Is the market losing faith with the success rate of takeovers involving Chinese bidders?
The share prices of resources plays Discovery Metals and Sundance Resources, both being wooed by Chinese suitors, seem to suggest as much.
Despite Discovery, which operates a copper project in Botswana, proving more open than it once was to discuss the Chinese-funded Cathay Fortune’s $820 million bid, the Brisbane-headquartered explorer’s share price has fallen to $1.15, well below the bid price of $1.70 a share.
Sundance, the owner of an untapped iron ore deposit in Cameroon and the subject of an altogether more protracted takeover bid from Sichuan Hanlong, is trading at a similarly significant discount to the Chinese group’s indicative bid of 45 cents a share, worth about $1.3 billion.
And it is a big week in the fortunes of both takeovers.
After an initially bristly courtship, Discovery – at the behest of its major shareholders – now appears to be bending over backwards to accommodate the Chinese interest, including facilitating a “technical briefing” to help clear up any lingering queries that might be holding up the purse strings.
Shares in Discovery are down 11.5 per cent in midday trade, after Cathay said it needed another seven days to conduct due diligence due to ‘‘material concerns’’ with the grade of copper at the pit, disclosed in Discovery’s target statement last week.
At current levels, the market is pricing in a two-in-three chance that the deal will fall through.
Perhaps part of the apprehension stems from Hanlong’s somewhat farcical pursuit of Sundance. The protracted takeover has stretched over 18 months, a reduction in the bid and numerous extensions due to Hanlong’s repeated failures to secure financing commitments.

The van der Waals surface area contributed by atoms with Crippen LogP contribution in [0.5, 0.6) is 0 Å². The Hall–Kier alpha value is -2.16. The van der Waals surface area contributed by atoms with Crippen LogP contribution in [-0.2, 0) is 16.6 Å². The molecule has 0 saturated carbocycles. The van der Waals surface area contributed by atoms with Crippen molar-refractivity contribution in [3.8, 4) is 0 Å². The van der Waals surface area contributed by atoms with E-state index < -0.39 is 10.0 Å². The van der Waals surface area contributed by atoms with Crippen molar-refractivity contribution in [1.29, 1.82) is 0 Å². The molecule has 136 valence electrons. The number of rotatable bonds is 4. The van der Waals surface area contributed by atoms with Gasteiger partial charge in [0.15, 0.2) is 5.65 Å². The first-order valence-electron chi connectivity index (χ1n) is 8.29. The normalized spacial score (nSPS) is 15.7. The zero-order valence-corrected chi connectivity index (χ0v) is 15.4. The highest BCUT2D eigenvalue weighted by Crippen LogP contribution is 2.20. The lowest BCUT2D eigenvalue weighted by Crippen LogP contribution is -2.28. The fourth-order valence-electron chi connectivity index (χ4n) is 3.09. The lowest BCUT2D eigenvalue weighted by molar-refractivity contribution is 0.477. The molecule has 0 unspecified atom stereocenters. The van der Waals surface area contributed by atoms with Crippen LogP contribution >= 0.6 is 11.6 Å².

The situation could be resolved as soon as today, but again, with Sundance entering a trading halt at 35 cents a share, investors aren’t holding their breath. Instead, market speculation is that the deal could be pushed out by a further month.
Another case is the indicative bid for coal seam gas player WestSide, said to be from petroleum giant PetroChina. Shares are hovering at about a 30 per cent discount to the indicative 52 cents a share offer.
“I think there probably is a heightened degree of investor concern around deal completion with Chinese counterparties,” one source familiar with the Discovery deal told BusinessDay.
The moniker “China Inc” can sometimes be overused when referring to the Chinese funds involved in cross-border takeovers. But there are clear parallels in what both deals are trying to achieve, and reason for some cautious optimism that the deals could still prove successful.
Cathay Fortune, headed up by Hong Kong billionaire Yu Yong, is backed by the China Africa Development Fund, which in turn is funded by the state-owned policy bank, the China Development Bank.
China’s rise as a economic superpower has intricate ties to the CDB, run since 1998 by Chen Yuan, a so-called “princeling” as the sone of Chen Yun, one of the “eight immortals” of the ruling Communist Party.
The CDB is also mandated to lead China’s foray into Africa, as it seeks a foothold on the continent’s natural resources to fuel its voracious growth.
According to Bloomberg, the CDB’s lending to Africa now outstrips that of the World Bank. And the CADF is a cashed-up, private-equity style vehicle to further that investment in Africa.
For that reason, if the Discovery and Sundance projects have been deemed strategically suitable in the grander of scheme of things, it might just be a timing and pricing hurdles that need crossing.
But insiders also point out that while Cathay has had a long, successful track record with the CDB, Hanlong is a different prospect.
Casting aside the embarrassing insider trading scandal involving his employees in Australia, Hanlong head Liu Han is said to have solid backing from senior officials in Beijing. He is also known for literally dodging bullets, surviving an assassination attempt in 1997.
But while the cost of taking over Sundance is one thing, the future cost of building rail and port infrastructure at an estimated $4 billion is an entirely different proposition for CDB to consider, particularly with iron ore prices tipped to slide as the majors significantly ramp up production in the coming years.
The Sundance setbacks have not slowed Mr Liu’s tracks elsewhere. Hanlong is also the primary financier for a newly-announced $1.3 billion plan to blast the top off a hill called Mount Hope in Nevada, in search of a steel reinforcing ingredient molybdenum.